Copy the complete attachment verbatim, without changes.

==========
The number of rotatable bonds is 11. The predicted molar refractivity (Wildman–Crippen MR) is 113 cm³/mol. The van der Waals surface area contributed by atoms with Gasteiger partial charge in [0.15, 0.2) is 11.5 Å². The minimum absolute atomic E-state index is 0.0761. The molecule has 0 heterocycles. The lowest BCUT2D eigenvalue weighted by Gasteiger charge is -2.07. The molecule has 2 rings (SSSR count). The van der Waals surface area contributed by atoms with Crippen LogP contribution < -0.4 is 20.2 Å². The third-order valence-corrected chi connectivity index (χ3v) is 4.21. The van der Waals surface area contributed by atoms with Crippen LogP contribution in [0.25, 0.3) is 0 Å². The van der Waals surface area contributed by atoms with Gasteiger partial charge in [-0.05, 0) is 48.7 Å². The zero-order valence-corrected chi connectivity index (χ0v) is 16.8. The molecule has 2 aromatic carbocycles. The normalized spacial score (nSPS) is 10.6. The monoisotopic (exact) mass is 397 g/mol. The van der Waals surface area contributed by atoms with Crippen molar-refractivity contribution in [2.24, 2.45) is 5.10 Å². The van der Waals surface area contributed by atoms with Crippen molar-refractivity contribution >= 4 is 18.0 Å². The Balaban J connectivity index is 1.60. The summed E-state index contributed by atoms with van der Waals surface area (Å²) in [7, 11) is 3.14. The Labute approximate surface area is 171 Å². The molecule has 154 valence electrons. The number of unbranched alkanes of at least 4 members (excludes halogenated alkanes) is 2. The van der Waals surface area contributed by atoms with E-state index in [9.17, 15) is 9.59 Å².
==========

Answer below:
The number of rotatable bonds is 11. The predicted molar refractivity (Wildman–Crippen MR) is 113 cm³/mol. The van der Waals surface area contributed by atoms with Gasteiger partial charge in [0.15, 0.2) is 11.5 Å². The minimum absolute atomic E-state index is 0.0761. The molecule has 0 heterocycles. The lowest BCUT2D eigenvalue weighted by Gasteiger charge is -2.07. The molecule has 2 rings (SSSR count). The van der Waals surface area contributed by atoms with Crippen LogP contribution < -0.4 is 20.2 Å². The third-order valence-corrected chi connectivity index (χ3v) is 4.21. The van der Waals surface area contributed by atoms with Crippen LogP contribution in [0.25, 0.3) is 0 Å². The van der Waals surface area contributed by atoms with Gasteiger partial charge in [-0.05, 0) is 48.7 Å². The zero-order valence-corrected chi connectivity index (χ0v) is 16.8. The molecule has 2 aromatic carbocycles. The normalized spacial score (nSPS) is 10.6. The monoisotopic (exact) mass is 397 g/mol. The van der Waals surface area contributed by atoms with Crippen molar-refractivity contribution in [2.24, 2.45) is 5.10 Å². The van der Waals surface area contributed by atoms with Crippen molar-refractivity contribution >= 4 is 18.0 Å². The Balaban J connectivity index is 1.60. The summed E-state index contributed by atoms with van der Waals surface area (Å²) in [7, 11) is 3.14. The Labute approximate surface area is 171 Å². The molecule has 154 valence electrons. The number of unbranched alkanes of at least 4 members (excludes halogenated alkanes) is 2. The van der Waals surface area contributed by atoms with E-state index in [9.17, 15) is 9.59 Å².